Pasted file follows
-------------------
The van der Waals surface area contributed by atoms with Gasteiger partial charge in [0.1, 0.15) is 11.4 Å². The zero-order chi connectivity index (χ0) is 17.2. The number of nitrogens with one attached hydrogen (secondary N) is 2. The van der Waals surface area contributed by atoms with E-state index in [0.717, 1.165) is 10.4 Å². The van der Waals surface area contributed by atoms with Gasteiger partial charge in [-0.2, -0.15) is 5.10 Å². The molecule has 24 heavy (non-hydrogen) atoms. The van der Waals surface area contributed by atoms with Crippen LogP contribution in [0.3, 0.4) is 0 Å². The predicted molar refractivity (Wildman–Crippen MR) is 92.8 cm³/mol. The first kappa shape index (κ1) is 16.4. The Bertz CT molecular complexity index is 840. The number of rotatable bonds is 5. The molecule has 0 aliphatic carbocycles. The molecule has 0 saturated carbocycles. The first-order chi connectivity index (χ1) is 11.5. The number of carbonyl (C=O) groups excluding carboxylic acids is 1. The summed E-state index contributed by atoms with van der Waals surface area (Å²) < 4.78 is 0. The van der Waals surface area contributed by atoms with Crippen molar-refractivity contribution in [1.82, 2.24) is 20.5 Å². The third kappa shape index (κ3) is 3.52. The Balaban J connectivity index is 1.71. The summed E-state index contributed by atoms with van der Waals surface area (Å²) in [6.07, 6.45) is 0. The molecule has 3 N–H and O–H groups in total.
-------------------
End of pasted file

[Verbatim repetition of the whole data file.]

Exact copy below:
The van der Waals surface area contributed by atoms with Gasteiger partial charge in [0.1, 0.15) is 11.4 Å². The zero-order chi connectivity index (χ0) is 17.2. The number of nitrogens with one attached hydrogen (secondary N) is 2. The van der Waals surface area contributed by atoms with E-state index in [0.717, 1.165) is 10.4 Å². The van der Waals surface area contributed by atoms with Gasteiger partial charge in [-0.2, -0.15) is 5.10 Å². The molecule has 24 heavy (non-hydrogen) atoms. The van der Waals surface area contributed by atoms with Crippen LogP contribution in [0.3, 0.4) is 0 Å². The predicted molar refractivity (Wildman–Crippen MR) is 92.8 cm³/mol. The first kappa shape index (κ1) is 16.4. The Bertz CT molecular complexity index is 840. The number of rotatable bonds is 5. The molecule has 0 aliphatic carbocycles. The molecule has 0 saturated carbocycles. The first-order chi connectivity index (χ1) is 11.5. The number of carbonyl (C=O) groups excluding carboxylic acids is 1. The summed E-state index contributed by atoms with van der Waals surface area (Å²) < 4.78 is 0. The van der Waals surface area contributed by atoms with Crippen molar-refractivity contribution in [1.82, 2.24) is 20.5 Å². The third kappa shape index (κ3) is 3.52. The Balaban J connectivity index is 1.71. The summed E-state index contributed by atoms with van der Waals surface area (Å²) in [6.07, 6.45) is 0. The molecule has 3 N–H and O–H groups in total.